Workplace Discrimination Examples

As mentioned, discrimination can come in a number of forms. Some employees may not realize they’re being discriminated against because they’ve dealt with similar situations their entire lives. If you’re skeptical about the treatment you’re receiving, our lawyers can examine your case and determine if you should pursue a legal claim.

In regard to the common examples of discrimination in the workplace, we’ll discuss a few scenarios:

  • New mothers may be discriminated against prior to taking maternity leave or after returning to work. For example, say a woman has been working for a company for over a decade. While six months pregnant, she applies for a senior position that has just opened up. Even though she had more experience and qualification, she was not selected for the position. When she questioned her boss, they said they were looking for someone who could be dedicated to the position.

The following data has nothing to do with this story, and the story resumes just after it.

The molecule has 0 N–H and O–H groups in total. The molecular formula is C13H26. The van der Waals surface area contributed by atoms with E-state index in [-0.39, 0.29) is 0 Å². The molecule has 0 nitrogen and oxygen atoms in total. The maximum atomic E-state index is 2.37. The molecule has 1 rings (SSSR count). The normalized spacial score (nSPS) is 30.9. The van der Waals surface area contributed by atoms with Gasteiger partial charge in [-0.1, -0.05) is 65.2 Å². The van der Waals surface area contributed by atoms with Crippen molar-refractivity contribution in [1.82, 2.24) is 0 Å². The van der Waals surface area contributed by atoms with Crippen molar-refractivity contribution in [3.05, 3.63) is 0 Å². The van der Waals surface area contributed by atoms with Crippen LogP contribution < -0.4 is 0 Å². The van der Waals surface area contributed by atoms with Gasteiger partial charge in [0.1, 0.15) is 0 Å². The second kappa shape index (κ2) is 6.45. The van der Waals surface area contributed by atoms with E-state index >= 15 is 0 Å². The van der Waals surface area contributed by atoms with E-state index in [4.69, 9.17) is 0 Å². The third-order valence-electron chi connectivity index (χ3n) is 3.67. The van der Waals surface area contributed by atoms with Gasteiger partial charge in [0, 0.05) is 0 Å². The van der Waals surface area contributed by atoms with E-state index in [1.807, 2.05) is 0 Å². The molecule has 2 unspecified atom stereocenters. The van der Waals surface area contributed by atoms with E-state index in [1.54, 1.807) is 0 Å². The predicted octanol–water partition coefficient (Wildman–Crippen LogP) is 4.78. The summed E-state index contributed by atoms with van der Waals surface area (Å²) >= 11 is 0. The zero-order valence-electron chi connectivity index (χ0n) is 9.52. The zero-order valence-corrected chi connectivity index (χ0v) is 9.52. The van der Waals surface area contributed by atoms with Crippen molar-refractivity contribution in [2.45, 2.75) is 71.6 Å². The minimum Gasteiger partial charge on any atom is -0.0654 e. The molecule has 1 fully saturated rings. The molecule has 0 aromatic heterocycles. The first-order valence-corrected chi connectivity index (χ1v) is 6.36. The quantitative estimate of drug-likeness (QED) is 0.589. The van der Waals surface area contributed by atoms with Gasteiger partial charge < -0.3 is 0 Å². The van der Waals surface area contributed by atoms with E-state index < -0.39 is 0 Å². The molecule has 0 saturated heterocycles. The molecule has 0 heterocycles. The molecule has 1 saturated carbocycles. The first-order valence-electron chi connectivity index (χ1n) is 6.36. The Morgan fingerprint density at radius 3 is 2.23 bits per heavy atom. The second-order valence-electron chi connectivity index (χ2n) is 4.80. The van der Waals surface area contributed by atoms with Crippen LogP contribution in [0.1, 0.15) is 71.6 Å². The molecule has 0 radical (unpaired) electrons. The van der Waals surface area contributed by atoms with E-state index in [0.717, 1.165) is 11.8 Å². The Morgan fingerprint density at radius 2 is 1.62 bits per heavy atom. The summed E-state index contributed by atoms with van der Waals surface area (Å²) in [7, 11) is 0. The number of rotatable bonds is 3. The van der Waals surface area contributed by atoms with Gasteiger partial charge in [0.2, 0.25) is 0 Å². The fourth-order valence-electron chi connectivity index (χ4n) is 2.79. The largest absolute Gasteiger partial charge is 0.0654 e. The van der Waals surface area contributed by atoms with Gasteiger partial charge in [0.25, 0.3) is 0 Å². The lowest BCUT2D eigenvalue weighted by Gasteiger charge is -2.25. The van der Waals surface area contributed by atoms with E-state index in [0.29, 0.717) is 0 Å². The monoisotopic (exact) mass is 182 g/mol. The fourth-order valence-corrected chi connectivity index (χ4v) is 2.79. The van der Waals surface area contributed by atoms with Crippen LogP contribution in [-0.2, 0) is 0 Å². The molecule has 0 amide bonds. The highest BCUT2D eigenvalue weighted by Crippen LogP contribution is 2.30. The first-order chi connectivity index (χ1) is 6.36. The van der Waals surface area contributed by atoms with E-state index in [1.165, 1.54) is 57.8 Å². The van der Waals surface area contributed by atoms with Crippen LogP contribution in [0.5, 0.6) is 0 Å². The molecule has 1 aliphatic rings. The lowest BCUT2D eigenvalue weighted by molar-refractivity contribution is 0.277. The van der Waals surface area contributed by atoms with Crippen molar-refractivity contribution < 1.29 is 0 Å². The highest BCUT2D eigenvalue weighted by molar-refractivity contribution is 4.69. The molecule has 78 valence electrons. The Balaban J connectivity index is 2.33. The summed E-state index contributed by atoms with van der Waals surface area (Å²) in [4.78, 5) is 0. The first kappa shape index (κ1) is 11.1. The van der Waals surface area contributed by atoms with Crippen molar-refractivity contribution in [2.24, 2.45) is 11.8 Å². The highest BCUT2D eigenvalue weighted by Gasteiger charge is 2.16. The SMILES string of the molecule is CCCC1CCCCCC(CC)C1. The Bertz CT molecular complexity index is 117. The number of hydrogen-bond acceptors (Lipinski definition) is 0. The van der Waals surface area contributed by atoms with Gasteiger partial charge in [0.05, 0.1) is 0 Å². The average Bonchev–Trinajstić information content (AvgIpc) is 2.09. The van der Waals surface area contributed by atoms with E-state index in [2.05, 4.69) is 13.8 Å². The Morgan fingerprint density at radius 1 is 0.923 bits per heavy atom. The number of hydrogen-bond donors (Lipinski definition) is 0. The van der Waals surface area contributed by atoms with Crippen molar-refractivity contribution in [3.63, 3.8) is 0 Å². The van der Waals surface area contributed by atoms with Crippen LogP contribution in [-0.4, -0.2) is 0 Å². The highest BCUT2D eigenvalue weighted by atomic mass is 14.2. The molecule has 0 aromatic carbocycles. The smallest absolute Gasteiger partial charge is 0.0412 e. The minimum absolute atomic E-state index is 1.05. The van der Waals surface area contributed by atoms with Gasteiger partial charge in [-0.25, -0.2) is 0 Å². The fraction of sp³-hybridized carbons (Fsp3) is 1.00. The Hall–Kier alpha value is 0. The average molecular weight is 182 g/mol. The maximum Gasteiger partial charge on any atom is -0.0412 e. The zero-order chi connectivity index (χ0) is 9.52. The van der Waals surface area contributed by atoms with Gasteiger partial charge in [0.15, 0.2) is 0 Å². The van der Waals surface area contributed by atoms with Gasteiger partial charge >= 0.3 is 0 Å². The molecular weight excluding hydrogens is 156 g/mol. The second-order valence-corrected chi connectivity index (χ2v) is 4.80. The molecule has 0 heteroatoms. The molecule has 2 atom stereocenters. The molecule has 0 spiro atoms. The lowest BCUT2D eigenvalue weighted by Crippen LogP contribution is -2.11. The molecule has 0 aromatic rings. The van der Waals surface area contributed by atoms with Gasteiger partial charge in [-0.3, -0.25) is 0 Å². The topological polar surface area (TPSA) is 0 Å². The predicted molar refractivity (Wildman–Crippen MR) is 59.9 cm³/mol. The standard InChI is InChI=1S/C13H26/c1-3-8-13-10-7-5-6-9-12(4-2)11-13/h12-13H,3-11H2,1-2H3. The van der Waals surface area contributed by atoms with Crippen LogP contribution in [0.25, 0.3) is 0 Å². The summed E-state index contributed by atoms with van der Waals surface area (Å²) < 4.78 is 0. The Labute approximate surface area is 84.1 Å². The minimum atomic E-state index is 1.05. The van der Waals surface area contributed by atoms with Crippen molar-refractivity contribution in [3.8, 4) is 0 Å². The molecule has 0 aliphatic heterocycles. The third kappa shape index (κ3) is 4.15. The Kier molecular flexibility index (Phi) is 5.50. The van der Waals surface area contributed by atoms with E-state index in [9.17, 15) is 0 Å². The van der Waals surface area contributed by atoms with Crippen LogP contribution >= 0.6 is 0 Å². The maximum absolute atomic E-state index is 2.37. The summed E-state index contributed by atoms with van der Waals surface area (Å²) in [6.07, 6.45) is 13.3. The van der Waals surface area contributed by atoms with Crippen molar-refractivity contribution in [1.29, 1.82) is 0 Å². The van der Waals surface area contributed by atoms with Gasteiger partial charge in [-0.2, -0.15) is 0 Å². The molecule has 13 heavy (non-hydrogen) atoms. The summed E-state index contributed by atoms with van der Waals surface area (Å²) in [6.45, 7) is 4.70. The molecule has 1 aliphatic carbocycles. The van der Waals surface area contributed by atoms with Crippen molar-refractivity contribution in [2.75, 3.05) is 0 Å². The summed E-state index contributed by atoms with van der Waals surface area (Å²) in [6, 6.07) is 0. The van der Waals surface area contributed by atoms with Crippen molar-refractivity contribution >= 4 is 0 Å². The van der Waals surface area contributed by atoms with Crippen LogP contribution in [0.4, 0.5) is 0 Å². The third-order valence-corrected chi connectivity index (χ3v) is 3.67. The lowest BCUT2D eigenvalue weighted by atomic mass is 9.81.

• Individuals with disabilities are also discriminated against. Employers are required to provide accommodations for employees and prospective employees with disabilities. If an employee who requires a wheelchair completes the same tasks as their coworkers but discovers they are making less money, discrimination can be proven.
  • Prospective job applicants with ethnic names that reveal their ancestry may not receive a call back about a job they are fully qualified for if the employer is discriminatory.

The Effects of Discrimination in the Workplace